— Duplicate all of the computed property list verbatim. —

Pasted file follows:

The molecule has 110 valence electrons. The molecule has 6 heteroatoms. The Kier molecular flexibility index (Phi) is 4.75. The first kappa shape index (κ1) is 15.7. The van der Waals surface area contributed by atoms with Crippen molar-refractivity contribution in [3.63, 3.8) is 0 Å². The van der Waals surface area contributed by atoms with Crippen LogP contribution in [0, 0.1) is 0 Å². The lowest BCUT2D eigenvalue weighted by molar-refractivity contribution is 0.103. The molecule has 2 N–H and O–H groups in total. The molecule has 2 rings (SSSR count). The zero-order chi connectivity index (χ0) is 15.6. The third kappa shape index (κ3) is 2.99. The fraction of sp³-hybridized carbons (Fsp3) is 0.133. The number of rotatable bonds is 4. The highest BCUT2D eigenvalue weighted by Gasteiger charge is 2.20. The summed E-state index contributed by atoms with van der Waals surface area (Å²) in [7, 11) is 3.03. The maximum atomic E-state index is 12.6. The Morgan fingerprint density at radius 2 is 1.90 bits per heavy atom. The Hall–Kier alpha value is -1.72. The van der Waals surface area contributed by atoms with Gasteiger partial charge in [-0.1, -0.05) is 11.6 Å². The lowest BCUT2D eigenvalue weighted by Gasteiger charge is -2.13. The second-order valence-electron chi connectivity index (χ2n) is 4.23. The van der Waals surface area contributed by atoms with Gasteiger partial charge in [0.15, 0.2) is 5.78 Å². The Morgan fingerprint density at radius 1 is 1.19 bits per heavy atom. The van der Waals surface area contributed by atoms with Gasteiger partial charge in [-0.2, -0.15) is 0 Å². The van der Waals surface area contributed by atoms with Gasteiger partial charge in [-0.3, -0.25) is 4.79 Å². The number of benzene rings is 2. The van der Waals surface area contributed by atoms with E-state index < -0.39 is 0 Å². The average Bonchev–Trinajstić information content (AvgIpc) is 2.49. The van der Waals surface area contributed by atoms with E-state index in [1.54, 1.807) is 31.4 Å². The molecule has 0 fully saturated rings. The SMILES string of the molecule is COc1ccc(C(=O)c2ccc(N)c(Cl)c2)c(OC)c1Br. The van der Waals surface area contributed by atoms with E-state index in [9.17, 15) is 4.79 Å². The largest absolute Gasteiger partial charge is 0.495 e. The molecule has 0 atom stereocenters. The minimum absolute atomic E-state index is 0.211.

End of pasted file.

The molecule has 110 valence electrons. The molecule has 6 heteroatoms. The Kier molecular flexibility index (Phi) is 4.75. The first kappa shape index (κ1) is 15.7. The van der Waals surface area contributed by atoms with Crippen molar-refractivity contribution in [3.63, 3.8) is 0 Å². The van der Waals surface area contributed by atoms with Crippen LogP contribution in [0, 0.1) is 0 Å². The lowest BCUT2D eigenvalue weighted by molar-refractivity contribution is 0.103. The molecule has 2 N–H and O–H groups in total. The molecule has 2 rings (SSSR count). The zero-order chi connectivity index (χ0) is 15.6. The third kappa shape index (κ3) is 2.99. The fraction of sp³-hybridized carbons (Fsp3) is 0.133. The number of rotatable bonds is 4. The highest BCUT2D eigenvalue weighted by Gasteiger charge is 2.20. The summed E-state index contributed by atoms with van der Waals surface area (Å²) in [7, 11) is 3.03. The maximum atomic E-state index is 12.6. The Morgan fingerprint density at radius 2 is 1.90 bits per heavy atom. The Hall–Kier alpha value is -1.72. The van der Waals surface area contributed by atoms with Gasteiger partial charge in [-0.1, -0.05) is 11.6 Å². The lowest BCUT2D eigenvalue weighted by Gasteiger charge is -2.13. The second-order valence-electron chi connectivity index (χ2n) is 4.23. The van der Waals surface area contributed by atoms with Gasteiger partial charge in [0.15, 0.2) is 5.78 Å². The Morgan fingerprint density at radius 1 is 1.19 bits per heavy atom. The van der Waals surface area contributed by atoms with Gasteiger partial charge in [-0.2, -0.15) is 0 Å². The van der Waals surface area contributed by atoms with Gasteiger partial charge in [-0.3, -0.25) is 4.79 Å². The number of benzene rings is 2. The van der Waals surface area contributed by atoms with E-state index < -0.39 is 0 Å². The average Bonchev–Trinajstić information content (AvgIpc) is 2.49. The van der Waals surface area contributed by atoms with E-state index in [1.54, 1.807) is 31.4 Å². The molecule has 0 fully saturated rings. The SMILES string of the molecule is COc1ccc(C(=O)c2ccc(N)c(Cl)c2)c(OC)c1Br. The van der Waals surface area contributed by atoms with E-state index in [9.17, 15) is 4.79 Å². The largest absolute Gasteiger partial charge is 0.495 e. The molecule has 0 atom stereocenters. The minimum absolute atomic E-state index is 0.211.